## Measuring causalilty in neural connections

December 12, 2010 by Andy

Distinguishing correlation from causation in signal activity can be very useful in describing how brain circuits work. The reasons are fairly obvious. In particular, it allows you to say whether a given connection is “upstream” or “downstream” in a particular network, and thus understand how the signal propagates.

Singh and Lesica have developed a new model for describing the relationship between pairs of neurons based on dependencies in their spike activity. They call their model “incremental mutual information.”

The algorithm is meant to work on time series data, and it follows these fairly intuitive steps:

1) At a given time point, measure the entropy of neuron X after conditioning on a) the past / future values of X, and b) the past / future values of neuron Y, relative to some defined delay of interest.

2) Measure the entropy of neuron X, conditioning on the same values as in (1), but also conditioning on the value of Y *at* the delay of interest.

3) Subtract (2) from (1) to find the reduction in entropy that occurs from considering the value of Y at the delay of interest.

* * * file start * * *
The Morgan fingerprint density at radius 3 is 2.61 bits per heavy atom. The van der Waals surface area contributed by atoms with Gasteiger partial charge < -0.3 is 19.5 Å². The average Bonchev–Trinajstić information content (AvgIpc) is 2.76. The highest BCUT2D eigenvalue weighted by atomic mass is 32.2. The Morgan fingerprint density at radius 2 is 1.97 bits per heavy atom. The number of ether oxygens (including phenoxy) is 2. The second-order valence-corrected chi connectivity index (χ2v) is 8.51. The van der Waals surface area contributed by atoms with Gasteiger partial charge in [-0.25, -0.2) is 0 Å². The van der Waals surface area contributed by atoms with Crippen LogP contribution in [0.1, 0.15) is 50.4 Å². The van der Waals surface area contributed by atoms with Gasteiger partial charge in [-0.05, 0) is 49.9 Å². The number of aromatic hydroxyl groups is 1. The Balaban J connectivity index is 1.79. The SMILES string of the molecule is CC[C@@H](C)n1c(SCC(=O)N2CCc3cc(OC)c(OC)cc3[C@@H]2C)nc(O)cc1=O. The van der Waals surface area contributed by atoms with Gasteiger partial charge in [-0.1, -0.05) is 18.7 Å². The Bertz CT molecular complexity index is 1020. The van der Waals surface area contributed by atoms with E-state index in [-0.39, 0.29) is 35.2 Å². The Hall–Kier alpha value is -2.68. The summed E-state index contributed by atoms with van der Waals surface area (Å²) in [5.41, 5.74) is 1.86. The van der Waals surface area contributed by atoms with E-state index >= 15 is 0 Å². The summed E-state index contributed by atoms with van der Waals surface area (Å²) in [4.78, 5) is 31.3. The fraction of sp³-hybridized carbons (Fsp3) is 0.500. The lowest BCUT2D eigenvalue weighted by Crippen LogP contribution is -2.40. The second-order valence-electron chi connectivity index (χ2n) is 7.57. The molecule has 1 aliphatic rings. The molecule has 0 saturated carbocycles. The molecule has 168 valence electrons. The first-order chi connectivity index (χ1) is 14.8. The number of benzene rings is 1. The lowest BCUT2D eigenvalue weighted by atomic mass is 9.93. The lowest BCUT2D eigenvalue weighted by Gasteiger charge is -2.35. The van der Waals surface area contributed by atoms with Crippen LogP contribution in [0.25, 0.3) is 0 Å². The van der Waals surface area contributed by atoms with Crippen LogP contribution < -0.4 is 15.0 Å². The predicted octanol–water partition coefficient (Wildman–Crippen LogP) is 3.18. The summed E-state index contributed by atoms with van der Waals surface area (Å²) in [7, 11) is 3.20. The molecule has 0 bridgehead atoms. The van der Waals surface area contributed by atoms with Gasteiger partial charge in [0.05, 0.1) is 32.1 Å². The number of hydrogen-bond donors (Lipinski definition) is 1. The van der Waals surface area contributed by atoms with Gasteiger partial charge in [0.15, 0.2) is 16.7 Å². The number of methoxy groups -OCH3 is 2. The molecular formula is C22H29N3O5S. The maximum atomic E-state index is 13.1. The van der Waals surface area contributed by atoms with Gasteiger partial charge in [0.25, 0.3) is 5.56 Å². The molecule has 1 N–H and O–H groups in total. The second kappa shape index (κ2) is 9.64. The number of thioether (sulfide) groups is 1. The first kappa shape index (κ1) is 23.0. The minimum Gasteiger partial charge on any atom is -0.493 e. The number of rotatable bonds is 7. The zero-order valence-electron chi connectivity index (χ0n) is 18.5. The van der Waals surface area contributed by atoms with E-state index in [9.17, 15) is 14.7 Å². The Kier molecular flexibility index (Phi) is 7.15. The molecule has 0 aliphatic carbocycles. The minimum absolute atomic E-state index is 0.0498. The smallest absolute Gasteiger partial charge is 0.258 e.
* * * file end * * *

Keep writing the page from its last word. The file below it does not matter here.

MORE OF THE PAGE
4) Normalize (3) as a fraction of its maximum possible value.

Here is one such two-neuron model, in which* *Y drives X with a strong static connection and a delay of 4 discretized time units:

delta = delay between Y's action and X's response, n= time point of interest

They simulated 1,000,000+ data points with the above model, varying the delay time at which the statistical dependencies were calculated. As you can see below, the iterated mutual information model shows a much sharper peak at delay = 4 samples, where it should peak once you account for the added Gaussian noise:

x axis = various delay amounts, IMI = iterated mutual information, corr coeff. = cross correlation function calculation, the "standard" model that they compare

Although their approach shows improvements over the standard cross correlation function, it might have been nice to see comparisons to the other possible approaches the authors mention in the introduction, namely Granger causality and transfer entropy. The other downside to these model-free approaches is that they can’t easily be applied to large populations. Nevertheless, improvements in this field will be very important for modeling circuits given physiological data, and we’ll continue to track progress here.

**Reference**

Singh A, Lesica NA (2010) Incremental Mutual Information: A New Method for Characterizing the Strength and Dynamics of Connections in Neuronal Circuits. PLoS Comput Biol 6(12): e1001035. doi:10.1371/journal.pcbi.1001035, link.

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